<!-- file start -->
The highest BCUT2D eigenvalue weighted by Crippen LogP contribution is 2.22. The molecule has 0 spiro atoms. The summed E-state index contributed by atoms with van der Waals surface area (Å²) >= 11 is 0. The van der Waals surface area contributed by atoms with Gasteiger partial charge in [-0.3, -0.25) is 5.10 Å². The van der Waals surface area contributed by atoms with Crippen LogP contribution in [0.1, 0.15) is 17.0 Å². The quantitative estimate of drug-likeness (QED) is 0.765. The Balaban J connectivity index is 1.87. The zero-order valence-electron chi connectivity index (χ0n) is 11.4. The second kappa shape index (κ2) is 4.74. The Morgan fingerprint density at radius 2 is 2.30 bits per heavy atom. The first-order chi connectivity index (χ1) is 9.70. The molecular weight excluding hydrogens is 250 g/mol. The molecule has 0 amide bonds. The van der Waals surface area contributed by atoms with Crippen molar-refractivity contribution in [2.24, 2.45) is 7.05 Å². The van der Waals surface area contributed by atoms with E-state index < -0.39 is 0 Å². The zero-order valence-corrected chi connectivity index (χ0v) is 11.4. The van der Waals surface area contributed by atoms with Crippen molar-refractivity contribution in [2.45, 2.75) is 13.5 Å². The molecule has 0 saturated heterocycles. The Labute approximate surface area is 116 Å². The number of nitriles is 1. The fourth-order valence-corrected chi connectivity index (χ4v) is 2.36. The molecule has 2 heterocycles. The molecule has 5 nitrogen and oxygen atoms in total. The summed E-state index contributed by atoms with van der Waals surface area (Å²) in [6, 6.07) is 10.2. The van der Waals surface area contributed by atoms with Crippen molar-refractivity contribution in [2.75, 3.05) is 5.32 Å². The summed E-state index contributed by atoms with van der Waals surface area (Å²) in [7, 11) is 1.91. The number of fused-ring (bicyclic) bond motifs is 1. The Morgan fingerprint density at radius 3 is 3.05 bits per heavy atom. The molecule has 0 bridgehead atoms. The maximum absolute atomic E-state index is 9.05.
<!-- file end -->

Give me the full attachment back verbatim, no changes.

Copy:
The highest BCUT2D eigenvalue weighted by Crippen LogP contribution is 2.22. The molecule has 0 spiro atoms. The summed E-state index contributed by atoms with van der Waals surface area (Å²) >= 11 is 0. The van der Waals surface area contributed by atoms with Gasteiger partial charge in [-0.3, -0.25) is 5.10 Å². The van der Waals surface area contributed by atoms with Crippen LogP contribution in [0.1, 0.15) is 17.0 Å². The quantitative estimate of drug-likeness (QED) is 0.765. The Balaban J connectivity index is 1.87. The zero-order valence-electron chi connectivity index (χ0n) is 11.4. The second kappa shape index (κ2) is 4.74. The Morgan fingerprint density at radius 2 is 2.30 bits per heavy atom. The first-order chi connectivity index (χ1) is 9.70. The molecular weight excluding hydrogens is 250 g/mol. The molecule has 0 amide bonds. The van der Waals surface area contributed by atoms with Crippen molar-refractivity contribution in [2.24, 2.45) is 7.05 Å². The van der Waals surface area contributed by atoms with E-state index < -0.39 is 0 Å². The zero-order valence-corrected chi connectivity index (χ0v) is 11.4. The van der Waals surface area contributed by atoms with Crippen molar-refractivity contribution in [2.45, 2.75) is 13.5 Å². The molecule has 0 saturated heterocycles. The Labute approximate surface area is 116 Å². The number of nitriles is 1. The fourth-order valence-corrected chi connectivity index (χ4v) is 2.36. The molecule has 2 heterocycles. The molecule has 5 nitrogen and oxygen atoms in total. The summed E-state index contributed by atoms with van der Waals surface area (Å²) in [6, 6.07) is 10.2. The van der Waals surface area contributed by atoms with Crippen molar-refractivity contribution in [2.75, 3.05) is 5.32 Å². The summed E-state index contributed by atoms with van der Waals surface area (Å²) in [7, 11) is 1.91. The number of fused-ring (bicyclic) bond motifs is 1. The Morgan fingerprint density at radius 3 is 3.05 bits per heavy atom. The molecule has 0 bridgehead atoms. The maximum absolute atomic E-state index is 9.05.